Climeworks' small plant captures that carbon and injects it back into the ground, where mineral reactions help the CO2 bind with basalt, essentially storing the gas as a rock. Megan Geuss, Ars Technica, "Company that sucks CO2 from air announces a new methane-producing plant," 4 Oct. 2018 The vast, mineral-rich nation is under pressure to ensure free and fair elections. Edith M. Lederer, The Seattle Times, "Church leaders in Congo say election observers are critical," 27 Aug. 2018 Bloomberg Markets with Cory Johnson and Guest Host Dani Burger GUEST: Janet Lorin Higher Education Reporter Bloomberg Editorial Will discuss her mineral rights story. Bloomberg.com, "Janet Lorin on Mineral Rights (Audio)," 7 Aug. 2017 The vast, mineral-rich nation is under pressure to ensure a fair election in December amid concerns that President Joseph Kabila, in office since 2001, will try to run again or hold on to power. Washington Post, "Voting machines raise worries in Congo ahead of elections," 22 June 2018 All of these wines have savoriness in common, with herbal, mineral flavors and, in the best versions, a distinct absence of fruit flavors save for citrus. Eric Asimov, New York Times, "From the Savory Side, the Salty Carricantes of Sicily," 26 Apr. 2018 Protect yourself from harmful UV rays with these reef-safe, paraben-free, mineral sunscreen alternatives. Mandy Ferreira, Sunset, "10 Sunscreens That Keep You and the Coral Reefs Safe," 22 Jan. 2018 The country sits on an estimated $6 trillion worth of mineral reserves, including iron, gold, zinc, graphite and a host of rare earth materials needed in the production of smartphones and other high tech products. James Griffiths, CNN, "After nukes and summits, can Kim Jong Un reform North Korea's economy?," 8 June 2018 Other states have allowed mineral rights to be severed from surface rights. Sara Sneath, NOLA.com, "As Louisiana's coast washes away, state cashing in on disputed oil and gas rights," 31 May 2018

These example sentences are selected automatically from various online news sources to reflect current usage of the word 'mineral.' Views expressed in the examples do not represent the opinion of Merriam-Webster or its editors. Send us feedback.

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First Known Use of mineral

Noun

15th century, in the meaning defined at sense 1

Adjective

15th century, in the meaning defined at sense 1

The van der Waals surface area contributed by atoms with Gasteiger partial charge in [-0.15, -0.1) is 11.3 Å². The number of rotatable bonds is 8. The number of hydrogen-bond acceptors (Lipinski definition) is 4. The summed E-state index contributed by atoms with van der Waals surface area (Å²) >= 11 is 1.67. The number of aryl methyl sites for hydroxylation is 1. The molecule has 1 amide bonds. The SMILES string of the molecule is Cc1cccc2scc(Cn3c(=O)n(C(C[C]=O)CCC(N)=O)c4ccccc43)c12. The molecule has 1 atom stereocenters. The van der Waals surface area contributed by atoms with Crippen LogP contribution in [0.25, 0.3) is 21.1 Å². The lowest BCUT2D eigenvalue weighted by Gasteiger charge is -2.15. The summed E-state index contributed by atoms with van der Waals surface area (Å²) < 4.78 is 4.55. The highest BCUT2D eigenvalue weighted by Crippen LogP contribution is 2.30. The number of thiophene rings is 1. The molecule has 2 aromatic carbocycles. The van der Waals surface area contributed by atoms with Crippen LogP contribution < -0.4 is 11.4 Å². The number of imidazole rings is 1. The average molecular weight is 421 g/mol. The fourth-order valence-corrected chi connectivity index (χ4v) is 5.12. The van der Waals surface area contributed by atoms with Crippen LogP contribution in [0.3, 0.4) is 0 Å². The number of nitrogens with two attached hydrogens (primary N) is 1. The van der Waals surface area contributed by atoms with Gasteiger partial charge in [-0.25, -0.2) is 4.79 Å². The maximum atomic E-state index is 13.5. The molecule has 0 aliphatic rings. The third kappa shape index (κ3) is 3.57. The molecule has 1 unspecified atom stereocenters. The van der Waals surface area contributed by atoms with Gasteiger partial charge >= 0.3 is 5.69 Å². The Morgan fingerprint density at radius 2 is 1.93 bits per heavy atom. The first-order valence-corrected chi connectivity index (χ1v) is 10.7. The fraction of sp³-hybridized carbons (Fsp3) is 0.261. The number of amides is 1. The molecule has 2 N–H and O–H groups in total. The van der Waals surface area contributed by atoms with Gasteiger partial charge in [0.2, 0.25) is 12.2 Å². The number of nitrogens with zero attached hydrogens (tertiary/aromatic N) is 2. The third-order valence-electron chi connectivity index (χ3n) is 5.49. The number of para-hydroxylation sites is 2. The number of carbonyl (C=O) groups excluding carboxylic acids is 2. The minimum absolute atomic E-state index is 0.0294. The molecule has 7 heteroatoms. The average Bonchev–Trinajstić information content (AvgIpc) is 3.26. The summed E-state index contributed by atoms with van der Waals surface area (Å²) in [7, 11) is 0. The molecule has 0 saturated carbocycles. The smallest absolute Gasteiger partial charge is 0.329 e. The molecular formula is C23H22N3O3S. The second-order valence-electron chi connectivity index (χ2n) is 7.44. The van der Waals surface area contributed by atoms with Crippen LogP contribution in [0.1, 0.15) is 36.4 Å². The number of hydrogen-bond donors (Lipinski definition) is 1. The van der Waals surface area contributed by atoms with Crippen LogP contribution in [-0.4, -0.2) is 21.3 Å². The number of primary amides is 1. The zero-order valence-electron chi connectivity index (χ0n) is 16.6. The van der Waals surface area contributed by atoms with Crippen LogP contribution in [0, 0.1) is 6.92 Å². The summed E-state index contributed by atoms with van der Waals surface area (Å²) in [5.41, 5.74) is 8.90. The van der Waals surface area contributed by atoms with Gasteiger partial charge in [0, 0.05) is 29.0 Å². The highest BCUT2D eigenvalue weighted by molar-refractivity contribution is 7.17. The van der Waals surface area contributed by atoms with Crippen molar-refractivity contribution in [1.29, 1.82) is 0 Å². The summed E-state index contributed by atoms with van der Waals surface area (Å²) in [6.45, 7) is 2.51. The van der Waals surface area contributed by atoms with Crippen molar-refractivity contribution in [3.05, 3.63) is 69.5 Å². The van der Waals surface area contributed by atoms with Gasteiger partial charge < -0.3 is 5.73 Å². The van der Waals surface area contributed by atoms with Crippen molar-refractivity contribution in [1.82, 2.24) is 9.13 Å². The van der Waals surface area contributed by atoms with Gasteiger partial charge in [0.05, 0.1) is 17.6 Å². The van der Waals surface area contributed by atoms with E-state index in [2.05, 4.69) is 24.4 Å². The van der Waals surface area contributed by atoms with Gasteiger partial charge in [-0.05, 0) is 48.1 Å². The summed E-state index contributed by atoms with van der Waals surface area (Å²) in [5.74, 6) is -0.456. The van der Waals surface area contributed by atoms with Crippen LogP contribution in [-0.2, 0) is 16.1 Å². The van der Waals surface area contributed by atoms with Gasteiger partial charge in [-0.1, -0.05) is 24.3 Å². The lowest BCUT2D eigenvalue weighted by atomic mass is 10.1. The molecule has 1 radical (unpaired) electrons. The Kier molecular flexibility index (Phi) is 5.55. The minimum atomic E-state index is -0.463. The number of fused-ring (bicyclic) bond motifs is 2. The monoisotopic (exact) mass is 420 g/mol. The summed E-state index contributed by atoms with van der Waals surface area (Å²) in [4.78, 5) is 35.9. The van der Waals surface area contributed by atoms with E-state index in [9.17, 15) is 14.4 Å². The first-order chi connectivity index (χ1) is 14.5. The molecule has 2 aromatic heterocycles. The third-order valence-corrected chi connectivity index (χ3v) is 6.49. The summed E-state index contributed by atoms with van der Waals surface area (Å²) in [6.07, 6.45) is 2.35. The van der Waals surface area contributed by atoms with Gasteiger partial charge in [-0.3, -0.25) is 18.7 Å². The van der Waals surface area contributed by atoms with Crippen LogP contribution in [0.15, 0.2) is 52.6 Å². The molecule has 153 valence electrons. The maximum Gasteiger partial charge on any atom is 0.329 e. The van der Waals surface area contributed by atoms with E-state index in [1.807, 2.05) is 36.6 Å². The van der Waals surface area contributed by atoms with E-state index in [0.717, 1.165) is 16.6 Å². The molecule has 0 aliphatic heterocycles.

History and Etymology for mineral

Noun

Middle English, from Medieval Latin minerale, from neuter of mineralis

Adjective

Middle English, from Medieval Latin mineralis, from minera mine, ore, from Old French minere, miniere, from mine

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Statistics for mineral

Last Updated

23 Apr 2019

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Time Traveler for mineral

The first known use of mineral was in the 15th century

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More Definitions for mineral

mineral

noun

English Language Learners Definition of mineral

: a substance (such as quartz, coal, petroleum, salt, etc.) that is naturally formed under the ground
: a chemical substance (such as iron or zinc) that occurs naturally in certain foods and that is important for good health

mineral

noun
min·​er·​al | \ ˈmi-nə-rəl How to pronounce mineral (audio) , ˈmin-rəl\

Kids Definition of mineral

 (Entry 1 of 2)

1 : a naturally occurring solid substance (as diamond, gold, or quartz) that is not of plant or animal origin
2 : a naturally occurring substance (as ore, coal, salt, or petroleum) obtained from the ground usually for humans to use

mineral

adjective

Kids Definition of mineral (Entry 2 of 2)

1 : of or relating to minerals a mineral deposit
2 : containing gases or mineral salts mineral water

mineral

noun
min·​er·​al | \ ˈmin(-ə)-rəl How to pronounce mineral (audio) \

Medical Definition of mineral

 (Entry 1 of 2)

: a solid homogeneous crystalline chemical element or compound that results from the inorganic processes of nature

mineral

adjective

Medical Definition of mineral (Entry 2 of 2)

1 : of or relating to minerals also : inorganic
2 : impregnated with mineral substances

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More from Merriam-Webster on mineral

Spanish Central: Translation of mineral

Nglish: Translation of mineral for Spanish Speakers

Britannica English: Translation of mineral for Arabic Speakers

Britannica.com: Encyclopedia article about mineral